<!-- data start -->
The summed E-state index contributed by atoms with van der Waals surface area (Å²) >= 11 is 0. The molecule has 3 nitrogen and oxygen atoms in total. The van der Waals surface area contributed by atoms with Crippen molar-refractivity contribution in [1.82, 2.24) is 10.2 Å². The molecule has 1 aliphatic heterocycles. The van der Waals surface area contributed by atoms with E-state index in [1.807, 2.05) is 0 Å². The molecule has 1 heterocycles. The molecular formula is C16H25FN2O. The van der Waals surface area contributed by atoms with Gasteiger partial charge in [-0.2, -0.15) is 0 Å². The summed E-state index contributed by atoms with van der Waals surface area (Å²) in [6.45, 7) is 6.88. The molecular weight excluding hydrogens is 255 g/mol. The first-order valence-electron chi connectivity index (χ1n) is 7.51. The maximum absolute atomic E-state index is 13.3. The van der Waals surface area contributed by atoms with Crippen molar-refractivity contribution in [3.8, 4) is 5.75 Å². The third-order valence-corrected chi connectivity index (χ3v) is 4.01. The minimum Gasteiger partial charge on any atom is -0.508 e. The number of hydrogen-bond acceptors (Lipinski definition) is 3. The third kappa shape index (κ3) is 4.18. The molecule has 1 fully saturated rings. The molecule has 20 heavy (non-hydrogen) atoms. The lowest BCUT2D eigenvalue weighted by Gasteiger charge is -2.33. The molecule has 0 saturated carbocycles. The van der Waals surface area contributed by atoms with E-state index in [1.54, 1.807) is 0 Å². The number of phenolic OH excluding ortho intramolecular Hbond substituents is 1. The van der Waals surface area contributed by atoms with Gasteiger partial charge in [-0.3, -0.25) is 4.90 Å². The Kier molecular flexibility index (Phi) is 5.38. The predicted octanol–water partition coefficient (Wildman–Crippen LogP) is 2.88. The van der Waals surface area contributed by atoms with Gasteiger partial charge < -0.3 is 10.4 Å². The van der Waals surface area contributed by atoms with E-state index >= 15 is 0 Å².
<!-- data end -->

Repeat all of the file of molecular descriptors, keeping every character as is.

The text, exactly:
The summed E-state index contributed by atoms with van der Waals surface area (Å²) >= 11 is 0. The molecule has 3 nitrogen and oxygen atoms in total. The van der Waals surface area contributed by atoms with Crippen molar-refractivity contribution in [1.82, 2.24) is 10.2 Å². The molecule has 1 aliphatic heterocycles. The van der Waals surface area contributed by atoms with E-state index in [1.807, 2.05) is 0 Å². The molecule has 1 heterocycles. The molecular formula is C16H25FN2O. The van der Waals surface area contributed by atoms with Gasteiger partial charge in [-0.2, -0.15) is 0 Å². The summed E-state index contributed by atoms with van der Waals surface area (Å²) in [6.45, 7) is 6.88. The molecular weight excluding hydrogens is 255 g/mol. The first-order valence-electron chi connectivity index (χ1n) is 7.51. The maximum absolute atomic E-state index is 13.3. The van der Waals surface area contributed by atoms with Crippen molar-refractivity contribution in [3.8, 4) is 5.75 Å². The third-order valence-corrected chi connectivity index (χ3v) is 4.01. The minimum Gasteiger partial charge on any atom is -0.508 e. The number of hydrogen-bond acceptors (Lipinski definition) is 3. The third kappa shape index (κ3) is 4.18. The molecule has 1 fully saturated rings. The molecule has 20 heavy (non-hydrogen) atoms. The lowest BCUT2D eigenvalue weighted by Gasteiger charge is -2.33. The molecule has 0 saturated carbocycles. The van der Waals surface area contributed by atoms with E-state index in [1.54, 1.807) is 0 Å². The number of phenolic OH excluding ortho intramolecular Hbond substituents is 1. The van der Waals surface area contributed by atoms with Gasteiger partial charge in [-0.3, -0.25) is 4.90 Å². The Kier molecular flexibility index (Phi) is 5.38. The predicted octanol–water partition coefficient (Wildman–Crippen LogP) is 2.88. The van der Waals surface area contributed by atoms with Gasteiger partial charge < -0.3 is 10.4 Å². The van der Waals surface area contributed by atoms with E-state index >= 15 is 0 Å².